Overnight, we got two key reports from
China that are believed to have roiledmarkets. The Shanghai Composite fell 1.25%, the Nikkei was down 2%, and US markets opened lower.
First was news that China’s biggest banks wrote off bad loans in the amount of 22.1 billion yuan in the first half of the year. That’s a jump up from 7.65 billion yuan a year ago.
The second was the surge in money market rates, which jumped the most since July.
But the reports aren’t as spooky as markets seem to think.
Marc Chandler, head of currency strategy at Brown Brothers Harriman, thinks there’s more driving the markets than just news out of China.
While there is “some speculation that this is a precursor to a wave of defaults,” he thinks writing off bad loans is important for China. “Provisioning for bad loans and then drawing on those provisions part and parcel of a modern banking system,” he writes in Marc to Market.
“… Indeed, not writing off bad loans, we would argue, was part of the problem. Writing off bad loans is part of the solution. For the record, the yuan itself rose to a new 20-year high against the dollar.”
He doesn’t think the rise in money market rates signals a rate hike either, and that the market’s moves are less about China and more a “normal technical move.”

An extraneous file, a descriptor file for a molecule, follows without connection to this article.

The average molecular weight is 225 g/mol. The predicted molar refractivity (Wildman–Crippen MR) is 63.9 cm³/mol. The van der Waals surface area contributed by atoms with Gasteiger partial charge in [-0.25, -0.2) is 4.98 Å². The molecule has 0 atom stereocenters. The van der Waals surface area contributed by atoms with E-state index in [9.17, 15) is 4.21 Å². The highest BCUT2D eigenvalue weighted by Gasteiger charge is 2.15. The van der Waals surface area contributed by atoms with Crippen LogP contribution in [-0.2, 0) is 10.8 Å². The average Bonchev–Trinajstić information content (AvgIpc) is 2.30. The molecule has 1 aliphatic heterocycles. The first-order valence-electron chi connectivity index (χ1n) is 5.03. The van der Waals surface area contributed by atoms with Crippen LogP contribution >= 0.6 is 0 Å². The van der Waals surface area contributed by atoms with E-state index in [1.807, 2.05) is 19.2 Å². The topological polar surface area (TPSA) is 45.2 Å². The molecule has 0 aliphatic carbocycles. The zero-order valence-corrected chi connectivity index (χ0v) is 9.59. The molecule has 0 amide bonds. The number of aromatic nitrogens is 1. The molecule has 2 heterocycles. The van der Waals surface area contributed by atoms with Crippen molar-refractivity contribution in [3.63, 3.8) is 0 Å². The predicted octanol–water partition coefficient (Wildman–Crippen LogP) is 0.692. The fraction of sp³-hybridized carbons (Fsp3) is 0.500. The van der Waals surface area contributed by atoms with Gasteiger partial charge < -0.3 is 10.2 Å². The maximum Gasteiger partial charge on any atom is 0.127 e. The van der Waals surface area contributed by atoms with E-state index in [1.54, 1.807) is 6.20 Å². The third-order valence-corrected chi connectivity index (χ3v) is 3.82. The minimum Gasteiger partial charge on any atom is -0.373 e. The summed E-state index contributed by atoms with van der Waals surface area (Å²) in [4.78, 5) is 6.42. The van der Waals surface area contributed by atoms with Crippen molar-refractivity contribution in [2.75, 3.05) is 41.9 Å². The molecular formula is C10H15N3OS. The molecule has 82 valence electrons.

“The rise in money markets is not a prelude to a rate hike or a snugging of monetary policy. That is in fact, the point, there is no policy implication, except to reinforce the perception of the PBOC’s difficulty in managing liquidity.
“… The rise in money market rates may be a key spur to the largest decline of small company share prices in a year and a half. The ChiNext index of small companies fell 2.9% today, more than twice the decline of Shanghai Composite. In comparison, Japan’s JASDAQ fell 0.8%, while the Nikkei lost almost 2%.
“It strikes us that many observers seized upon the story to explain the price action throughout the capital markets. We suspect that if the markets were advancing, many would cite Chinese developments too. Instead, we suggest there have been some large moves in recent days, and the new positions were in weak hands. That is to say, the dollar and yen’s bounce and the pullback in shares is more a function of market positioning than Chinese banks finally writing down bad loans four months ago, for which provisions were already made.
“The dollar had fallen to new two year lows against the euro and Swiss franc. The euro had firmed to four month highs against the yen. The Dow Jones Stoxx 600 was on its longest winning streak (nine sessions) almost 3.5 years. ”
So, while the news developing in China is important, it would appear that there’s more driving the markets.
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